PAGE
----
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4C Exhibition 2023 Q1 "The Zeitgeist"



4C Exhibition 2023 Q1 " The Zeitgeist" opened as scheduled on March 4, 2023. This exhibition has invited Aussi Chen, Yukai Chen, Hailing Liu, Zoe Congyu Liu, Xujun Han, Wenfeng Kang, Yan Yan, Yixuan Wu, Wei Wu/Zhenyu Yang, Chun Sun, Ryan Muchen Wang, Ruoyi Shi, Liying Zhang, Seri Ziyao Zou - 14 artists in total. Through various creative mediums such as painting, sculpture, multimedia video, installation, etc., they together interpret different aspects of the zeitgeist, the spirit of the times.


This exhibition continues the founding concept of 4C Gallery, driven by the idea of carrying the artists' concepts. The selected works fully reflect the connection between the individual artist and the times, which is embodied in both content and form, or expressed between technology and language. This is not only an expression of the current socio-cultural reality but also a transcendental, self-interpretation. The artists connect their inner world with many issues faced by modern society, which include everyday trivial matters, as well as macro topics such as gender issues, natural changes, and global situations.


The state of the times, in some sense, is a collective presentation of individual creative styles, which are reflected in the artist's past experiences, cognition, interests, and inspirations. As American art critic Rosalind Krauss wrote in Passages in Modern Sculpture, in the idea of the famous Soviet director Eisenstein, the basis of sculpture and all forms of art is the ideology they embody. And this ideology, unique to the individual, gives rise to different creative styles. The 18th-century naturalist Buffon once pointed out that "style is the man himself." For Hegel, style is "some of the characteristics of his personality that an individual artist fully reveals in terms of expression and nuances in brushwork." Here "personality" refers to the artist's individuality, which is forged into material means.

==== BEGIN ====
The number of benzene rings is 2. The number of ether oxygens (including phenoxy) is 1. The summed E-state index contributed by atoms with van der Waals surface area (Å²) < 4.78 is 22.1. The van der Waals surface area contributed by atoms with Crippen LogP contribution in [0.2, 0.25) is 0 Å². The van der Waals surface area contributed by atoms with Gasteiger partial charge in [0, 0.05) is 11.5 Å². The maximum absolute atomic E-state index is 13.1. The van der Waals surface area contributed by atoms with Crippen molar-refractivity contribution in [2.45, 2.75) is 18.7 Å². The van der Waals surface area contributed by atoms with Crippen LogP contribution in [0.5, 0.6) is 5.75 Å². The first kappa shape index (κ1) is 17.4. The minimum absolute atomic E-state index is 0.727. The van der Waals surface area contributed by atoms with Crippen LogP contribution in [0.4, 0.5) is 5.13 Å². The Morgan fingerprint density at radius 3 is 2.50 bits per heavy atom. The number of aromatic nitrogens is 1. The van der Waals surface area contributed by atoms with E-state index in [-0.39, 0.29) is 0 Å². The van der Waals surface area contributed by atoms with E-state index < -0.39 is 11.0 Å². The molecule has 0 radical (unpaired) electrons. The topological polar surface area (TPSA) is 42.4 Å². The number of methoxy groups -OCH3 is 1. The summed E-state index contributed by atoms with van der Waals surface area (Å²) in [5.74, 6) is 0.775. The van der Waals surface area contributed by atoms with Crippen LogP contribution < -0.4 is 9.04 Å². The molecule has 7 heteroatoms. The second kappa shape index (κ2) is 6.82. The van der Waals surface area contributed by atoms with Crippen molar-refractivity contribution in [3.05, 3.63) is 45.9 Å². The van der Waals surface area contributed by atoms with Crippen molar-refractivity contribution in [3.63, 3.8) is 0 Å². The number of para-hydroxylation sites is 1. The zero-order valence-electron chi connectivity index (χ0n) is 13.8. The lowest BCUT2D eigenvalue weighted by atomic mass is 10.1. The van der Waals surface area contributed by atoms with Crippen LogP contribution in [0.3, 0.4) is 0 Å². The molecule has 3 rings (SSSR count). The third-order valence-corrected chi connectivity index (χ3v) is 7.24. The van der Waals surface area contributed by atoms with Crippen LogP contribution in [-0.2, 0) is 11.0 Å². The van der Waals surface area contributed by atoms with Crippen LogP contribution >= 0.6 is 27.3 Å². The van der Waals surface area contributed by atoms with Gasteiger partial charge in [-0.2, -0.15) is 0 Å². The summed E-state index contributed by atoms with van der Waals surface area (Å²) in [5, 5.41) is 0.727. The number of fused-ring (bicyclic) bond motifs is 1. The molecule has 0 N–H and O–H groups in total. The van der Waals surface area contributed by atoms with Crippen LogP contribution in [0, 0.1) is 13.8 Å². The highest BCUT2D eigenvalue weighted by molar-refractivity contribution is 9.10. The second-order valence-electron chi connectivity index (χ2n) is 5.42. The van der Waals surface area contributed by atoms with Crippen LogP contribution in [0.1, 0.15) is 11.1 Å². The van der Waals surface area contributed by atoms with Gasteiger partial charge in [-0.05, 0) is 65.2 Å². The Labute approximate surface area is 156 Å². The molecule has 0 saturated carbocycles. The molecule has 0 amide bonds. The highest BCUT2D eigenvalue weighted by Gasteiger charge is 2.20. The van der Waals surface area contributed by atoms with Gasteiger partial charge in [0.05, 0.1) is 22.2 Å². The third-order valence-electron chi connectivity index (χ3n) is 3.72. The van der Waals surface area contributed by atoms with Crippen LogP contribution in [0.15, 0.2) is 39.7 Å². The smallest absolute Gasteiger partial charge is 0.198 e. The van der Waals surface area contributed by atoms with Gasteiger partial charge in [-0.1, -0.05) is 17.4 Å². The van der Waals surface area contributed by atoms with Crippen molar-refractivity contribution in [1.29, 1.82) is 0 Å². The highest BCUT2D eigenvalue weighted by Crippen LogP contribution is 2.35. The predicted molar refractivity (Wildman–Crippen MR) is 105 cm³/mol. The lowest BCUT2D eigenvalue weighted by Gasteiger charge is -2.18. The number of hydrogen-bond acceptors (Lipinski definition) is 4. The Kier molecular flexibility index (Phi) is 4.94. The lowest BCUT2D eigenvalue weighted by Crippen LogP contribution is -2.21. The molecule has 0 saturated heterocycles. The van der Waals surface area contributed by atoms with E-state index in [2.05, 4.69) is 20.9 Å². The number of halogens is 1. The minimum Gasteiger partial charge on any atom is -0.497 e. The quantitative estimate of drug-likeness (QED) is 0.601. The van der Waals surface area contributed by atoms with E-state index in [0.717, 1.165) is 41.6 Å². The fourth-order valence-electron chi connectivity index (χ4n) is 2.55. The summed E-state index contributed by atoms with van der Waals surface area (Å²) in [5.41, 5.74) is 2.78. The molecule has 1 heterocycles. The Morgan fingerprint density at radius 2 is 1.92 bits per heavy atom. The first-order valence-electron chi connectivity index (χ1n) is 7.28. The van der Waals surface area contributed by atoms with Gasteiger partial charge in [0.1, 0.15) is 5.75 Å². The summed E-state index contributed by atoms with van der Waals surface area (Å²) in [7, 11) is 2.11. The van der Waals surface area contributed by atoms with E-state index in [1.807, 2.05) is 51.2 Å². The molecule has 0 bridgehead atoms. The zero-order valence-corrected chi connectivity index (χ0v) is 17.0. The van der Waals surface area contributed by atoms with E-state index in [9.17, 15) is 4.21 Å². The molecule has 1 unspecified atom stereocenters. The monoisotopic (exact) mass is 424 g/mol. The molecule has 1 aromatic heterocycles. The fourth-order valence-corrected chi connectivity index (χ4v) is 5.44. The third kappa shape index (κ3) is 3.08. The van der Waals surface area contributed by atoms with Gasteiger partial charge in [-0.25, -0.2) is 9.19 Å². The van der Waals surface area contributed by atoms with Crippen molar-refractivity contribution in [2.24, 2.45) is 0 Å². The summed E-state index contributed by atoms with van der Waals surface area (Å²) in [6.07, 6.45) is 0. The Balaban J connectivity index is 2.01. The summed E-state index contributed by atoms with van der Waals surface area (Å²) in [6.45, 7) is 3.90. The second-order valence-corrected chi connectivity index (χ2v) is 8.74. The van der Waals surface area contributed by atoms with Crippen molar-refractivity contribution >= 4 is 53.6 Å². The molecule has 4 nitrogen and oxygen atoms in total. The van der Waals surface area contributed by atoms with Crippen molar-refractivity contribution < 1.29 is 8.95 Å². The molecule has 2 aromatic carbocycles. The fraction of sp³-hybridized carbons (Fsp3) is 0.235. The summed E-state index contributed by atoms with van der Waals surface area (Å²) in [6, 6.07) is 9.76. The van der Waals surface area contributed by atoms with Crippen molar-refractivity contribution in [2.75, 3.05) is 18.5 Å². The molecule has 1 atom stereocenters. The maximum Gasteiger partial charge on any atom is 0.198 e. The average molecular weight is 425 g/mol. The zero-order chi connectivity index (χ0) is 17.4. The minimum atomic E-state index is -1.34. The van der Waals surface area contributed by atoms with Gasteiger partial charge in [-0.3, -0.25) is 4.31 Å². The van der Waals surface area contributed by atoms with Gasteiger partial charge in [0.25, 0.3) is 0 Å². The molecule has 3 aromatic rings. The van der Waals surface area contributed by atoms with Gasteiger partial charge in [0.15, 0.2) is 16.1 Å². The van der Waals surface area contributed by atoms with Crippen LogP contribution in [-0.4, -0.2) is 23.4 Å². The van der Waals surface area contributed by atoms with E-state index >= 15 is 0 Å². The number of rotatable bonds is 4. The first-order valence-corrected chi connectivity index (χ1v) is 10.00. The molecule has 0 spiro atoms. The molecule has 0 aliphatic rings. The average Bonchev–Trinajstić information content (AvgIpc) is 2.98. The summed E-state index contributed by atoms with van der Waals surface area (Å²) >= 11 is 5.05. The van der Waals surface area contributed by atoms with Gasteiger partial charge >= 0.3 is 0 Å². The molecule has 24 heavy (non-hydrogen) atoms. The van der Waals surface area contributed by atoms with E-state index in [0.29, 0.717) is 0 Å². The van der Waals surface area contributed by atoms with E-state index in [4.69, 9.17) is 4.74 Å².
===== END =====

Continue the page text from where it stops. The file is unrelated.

Individuality is the most distinct feature that differentiates artists, and the 14 artists in this exhibition also present 14 types of art pieces that are realistic, avant-garde, and conceptual. They showcase the life state of the diaspora Chinese community in their own unique ways. Yixuan Wu's installation work "Isle II" combines transparent irregular glass, fine sponges, and data lines covered in yellow material. By breaking, reorganizing, and grafting these items, she constructs a warm private space. In Liying Zhang's "Shelter" series of paintings, emotions and natural totems are combined, reflecting the outside world and the private world. The delicate lines flow like thoughts, forming images full of nature and innocence, like illustrations in fairy tale books. However, behind these beautiful images lie confusion, pain, and unease – the antidote to the spirit. Ziyao Zou and Xujun Han lead us to explore the connection between nature and spirit through landscape paintings with surrealistic and symbolic colors. The abstract paintings of Aussi Chen and Wenfeng Kang reflect another kind of spiritual state of individuals under real living conditions. Aussi Chen imitates electronic images, collages between different colors and different textures, and shows abundant imagination. Kang's works have more Eastern aesthetic colors, responding to all changes with constancy, finding calm in movement, and seeking connection and change in repetition.

The expression of personal experience is often the beginning of thematic creation, and based on this, it gradually transitions to the reflection on social reality. Yan Yan's personal project "Anonymousociety" starts with collective consciousness, revealing daily collective behaviors to escape and resist social surveillance. The headphones, sunglasses, cups, and hoodies that appear in the project are all given metaphorical meanings. People only need to use these items to avoid unwanted social interactions and stares. This project reveals not only Foucault's panopticon but also Sartre's "hell is other people," and furthermore, it is a feat to refuse to become part of the crowd. Distinct individuality and cultivation also reflect their different cognitive thinking.